Tuesday, 28 September 2010

Goldsmiths Department of Computing

The Department of Computing at Goldsmiths is a vibrant, innovative
environment combining contemporary arts and computing research with
cutting-edge, applied, creative approaches. We produce groundbreaking
interdisciplinary work in creative technologies that spans arts, music,
media, design, games, psychology and performance.

At Goldsmiths, we believe that computing, like art, is inventive,
artistic, dynamic and importantly, fun. Our teaching aims to develop the
creative as well as the technical skills of those who come to study with
us and to think why they are making work, to whom and in what critical
context. This is what makes our approach so distinctive.

Our 10 days a week website is the result of creative collaboration amongst
a group of MFA students who are from different parts of the world,
Portugal, Kuwait, Korea, Taiwan and Greece as well as students from the
other institutions from Paris, Valencia, Lille and Athens who that found
themselves in Delphi as part of an Erasmus programme. During the Delphus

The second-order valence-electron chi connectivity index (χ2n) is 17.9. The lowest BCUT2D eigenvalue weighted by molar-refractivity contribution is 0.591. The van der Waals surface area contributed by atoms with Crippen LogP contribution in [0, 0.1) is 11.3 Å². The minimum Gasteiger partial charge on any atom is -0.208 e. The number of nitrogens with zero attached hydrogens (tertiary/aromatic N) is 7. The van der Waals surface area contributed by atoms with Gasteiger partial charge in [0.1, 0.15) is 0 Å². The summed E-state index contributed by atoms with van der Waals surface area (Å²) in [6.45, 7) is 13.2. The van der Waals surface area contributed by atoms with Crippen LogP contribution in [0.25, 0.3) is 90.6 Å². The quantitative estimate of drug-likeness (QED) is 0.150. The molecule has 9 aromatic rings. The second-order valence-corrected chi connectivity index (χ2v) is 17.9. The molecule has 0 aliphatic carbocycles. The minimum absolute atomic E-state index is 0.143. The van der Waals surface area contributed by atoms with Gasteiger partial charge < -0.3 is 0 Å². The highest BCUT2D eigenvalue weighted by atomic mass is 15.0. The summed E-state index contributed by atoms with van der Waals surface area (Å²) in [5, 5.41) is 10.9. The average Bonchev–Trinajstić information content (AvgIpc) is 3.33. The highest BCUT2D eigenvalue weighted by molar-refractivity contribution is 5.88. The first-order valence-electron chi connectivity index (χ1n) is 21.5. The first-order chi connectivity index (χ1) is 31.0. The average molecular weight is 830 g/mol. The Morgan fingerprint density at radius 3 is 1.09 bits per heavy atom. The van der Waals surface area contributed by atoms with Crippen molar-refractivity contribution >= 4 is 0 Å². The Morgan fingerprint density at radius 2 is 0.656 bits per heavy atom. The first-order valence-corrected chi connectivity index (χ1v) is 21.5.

project contributions were also made from PhD students from Design and
Cultural Studies. 10 days a week represents the experience of the
journey, arrival and duration at the centre of the world, in heat and sun,
from the physical to the virtual world that was embedded in the process of
being there.

Prof. Janis Jefferies

Delphus Project Workshops

WORKSHOP 1: 2 days

EXPERIMENTAL 3D TYPOGRAPHIC EXPERIENCE WITHIN VISUAL ARTS

INSTRUCTORS:
Anastasios Maragiannis
is a PhD researcher on the Arts and Computational Technology programme at
Goldsmiths, University of London and a senior lecturer at Greenwich
University in graphic design:

WORKSHOP OUTLINE:

Participants in this workshop will be led through optional series of
experimental intellectual 2D/3D typography in motion, static, sculpturing
and /or drawing exercises that seek to strengthen visual experimentation
with typographic connections through the sonic arts and technical
processes, as well as the creative processes, underlying the third
dimension in typographic design and visual space. Participants will create
visual screen based imagery, which include sculptural incarnations.